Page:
Charlotte Hatherley’s musical career to date has been well documented: rocking in the grunge influenced outfit Nightnurse by 15, she was plucked from obscurity to become the fourth member of Ash at 17, discarding her A-Levels and a normal life to do so. When she left Ash in 2006 to pursue a solo career, it seemed a bold move on the part of someone who had some serious guts to go from being in a successful and established ‘day job’ to going it alone. However, what isn’t so well documented, and which has only just recently been revealed, is that it was actually Ash who asked Hatherley to leave, wanting to return to their trio status. So this somewhat changes the perception we have of Hatherley; she went it alone full time because she had no choice, not because she was gutsy. Although her first solo album Grey Will Fade was released while still in the band, subsequent works are now more than a side project created while on a winter break. Now the solo work is the day job.
Filed under: album, mp3, review | Tags: 2009, carla bozulich, evangelista, music, stephanie heney
Prince Of Truth ••½
Carla Bozulich is a veteran of rock and industrial music and has been singing, composing and playing since the age of 15 in various incarnations. Previous lives have included the post-punk outfit Neon Vein, industrial band Ethyl Meatplow, Scarnella (a duo with Nels Cline of Wilco), spook alt-country outfit The Geraldine Fibbers and traditional ‘rock’ band Night Porter. Bozulich’s first solo release in 2003 was a peculiar interpretation of Willie Nelson’s classic album, Red Headed Stranger. Featuring an amazing ensemble of Cline, Brooklyn Jazz scene stalwart Jenny Scheinman, Devin Hoff (of the Nels Cline Singers), Carla Kihlstedt (who has recorded with Tom Waits), Marka Hughes, and Nelson himself, it rightly won overwhelming critical acclaim. Evangelista is yet another Bozulich project; the self-titled debut album was her first for Constellation in 2006, followed by 2008’s Hello, Voyager. Both of these albums became a catalyst for the core line-up, featuring most notably Tara Barnes, who, among other things, plays bass and writes lyrics, and whose musical bond with Bozulich has been an influential force in third album Prince Of Truth.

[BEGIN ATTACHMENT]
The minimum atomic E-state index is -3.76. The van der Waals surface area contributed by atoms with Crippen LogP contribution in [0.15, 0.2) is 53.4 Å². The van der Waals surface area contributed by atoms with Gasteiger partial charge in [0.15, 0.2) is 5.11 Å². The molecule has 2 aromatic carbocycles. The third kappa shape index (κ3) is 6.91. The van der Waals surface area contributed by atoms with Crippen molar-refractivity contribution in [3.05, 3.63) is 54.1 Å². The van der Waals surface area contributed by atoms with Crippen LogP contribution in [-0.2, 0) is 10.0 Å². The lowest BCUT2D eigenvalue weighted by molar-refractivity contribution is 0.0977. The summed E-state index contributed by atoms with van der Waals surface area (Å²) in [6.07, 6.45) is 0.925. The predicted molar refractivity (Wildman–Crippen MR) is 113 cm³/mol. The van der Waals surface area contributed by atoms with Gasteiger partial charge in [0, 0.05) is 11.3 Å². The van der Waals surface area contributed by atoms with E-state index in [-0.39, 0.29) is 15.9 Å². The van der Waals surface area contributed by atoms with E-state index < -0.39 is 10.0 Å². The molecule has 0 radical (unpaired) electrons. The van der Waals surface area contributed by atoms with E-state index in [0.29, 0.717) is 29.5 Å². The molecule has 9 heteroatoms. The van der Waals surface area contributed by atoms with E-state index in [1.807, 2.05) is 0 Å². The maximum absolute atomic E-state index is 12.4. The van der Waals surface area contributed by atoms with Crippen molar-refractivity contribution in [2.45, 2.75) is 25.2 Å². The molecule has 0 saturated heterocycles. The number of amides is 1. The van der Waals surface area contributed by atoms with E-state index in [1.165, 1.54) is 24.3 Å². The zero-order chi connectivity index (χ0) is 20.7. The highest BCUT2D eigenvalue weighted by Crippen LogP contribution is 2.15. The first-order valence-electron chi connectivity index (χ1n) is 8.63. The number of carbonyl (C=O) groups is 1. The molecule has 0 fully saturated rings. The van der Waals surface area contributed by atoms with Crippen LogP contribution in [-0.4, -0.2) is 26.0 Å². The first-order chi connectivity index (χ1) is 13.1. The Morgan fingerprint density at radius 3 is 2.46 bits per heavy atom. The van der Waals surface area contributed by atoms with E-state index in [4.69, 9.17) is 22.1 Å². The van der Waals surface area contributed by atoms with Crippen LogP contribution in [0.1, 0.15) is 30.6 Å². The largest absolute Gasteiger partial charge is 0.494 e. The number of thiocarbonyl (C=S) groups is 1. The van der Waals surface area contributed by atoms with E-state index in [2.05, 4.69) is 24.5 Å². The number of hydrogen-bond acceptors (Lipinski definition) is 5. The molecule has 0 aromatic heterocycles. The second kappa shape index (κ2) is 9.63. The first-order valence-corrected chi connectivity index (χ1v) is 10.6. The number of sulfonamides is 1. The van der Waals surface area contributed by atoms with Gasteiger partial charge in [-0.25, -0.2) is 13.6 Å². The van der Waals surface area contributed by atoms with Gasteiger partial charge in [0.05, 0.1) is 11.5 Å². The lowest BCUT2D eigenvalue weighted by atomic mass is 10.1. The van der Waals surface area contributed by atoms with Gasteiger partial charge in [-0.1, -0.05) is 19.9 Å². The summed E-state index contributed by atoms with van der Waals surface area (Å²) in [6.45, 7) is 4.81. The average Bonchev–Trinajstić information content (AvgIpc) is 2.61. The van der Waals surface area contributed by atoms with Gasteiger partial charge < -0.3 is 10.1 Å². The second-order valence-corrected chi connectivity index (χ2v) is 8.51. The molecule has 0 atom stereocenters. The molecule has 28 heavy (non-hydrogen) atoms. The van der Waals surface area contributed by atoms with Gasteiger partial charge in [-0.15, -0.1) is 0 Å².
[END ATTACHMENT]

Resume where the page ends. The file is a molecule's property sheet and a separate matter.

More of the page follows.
Filed under: album, review | Tags: 2009, music, stephanie heney, times new viking
Times New Viking
Born Again Revisited ••••
When Times New Viking formed five years ago at art school in Columbus, Ohio, only one-third of them actually had any musical ability at the time. A mere technicality, however, when punk DIY ethos is the order of the day, and Beth Murphy, Jared Phillips and Adam Elliott (who had the aforementioned ability, on drums) promptly became a band anyway. Their 2005 debut Dig Yourself was followed by 2007’s entertaining Times New Viking Present The Paisley Reich and enough sought-after EPs and 7″ singles to award them an upgrade from Philadelphian indie Siltbreeze to the mighty Matador roster with last year’s voraciously acclaimed Rip It Off. Their sound has often been described as lo-fi indie, but, really, indie is too tame a descriptive to illustrate their style, which is very much characterised by the use of distortion and feedback. And lo-fi certainly doesn’t equal minimalist for this volatile trio.
Filed under: album, review, video | Tags: 2009, lisa o piu, music, stephanie heney
Lisa O Piu
When This Was The Future •••
Lisa Isaksson is the frontwoman for Sweden’s Lisa O Piu (very roughly translated as ‘Lisa, and then some’), and she has tread a wholesome musical path since growing up in a small town on the outskirts of Stockholm. From finding an old guitar in her attic to her early experiments with a four-track recorder on solo effort Cantering (available in an extremely limited edition of 30 copies) to performing to friends, it seems only natural that she has ended up where she is, recording a debut album in a remote cottage with a band made up from school friends. It’s no wonder then, that said album When This Was The Future is as close to nature as you could imagine, evoking pristine rural simplicity and woodland mysticism. Piu are no innocents though – the album is produced by the highly respected Matthias Gustavsson (of Dungen) and Isaksson herself has performed with the British folk idol Roger Wootton of ’70s acid-folk legends Comus.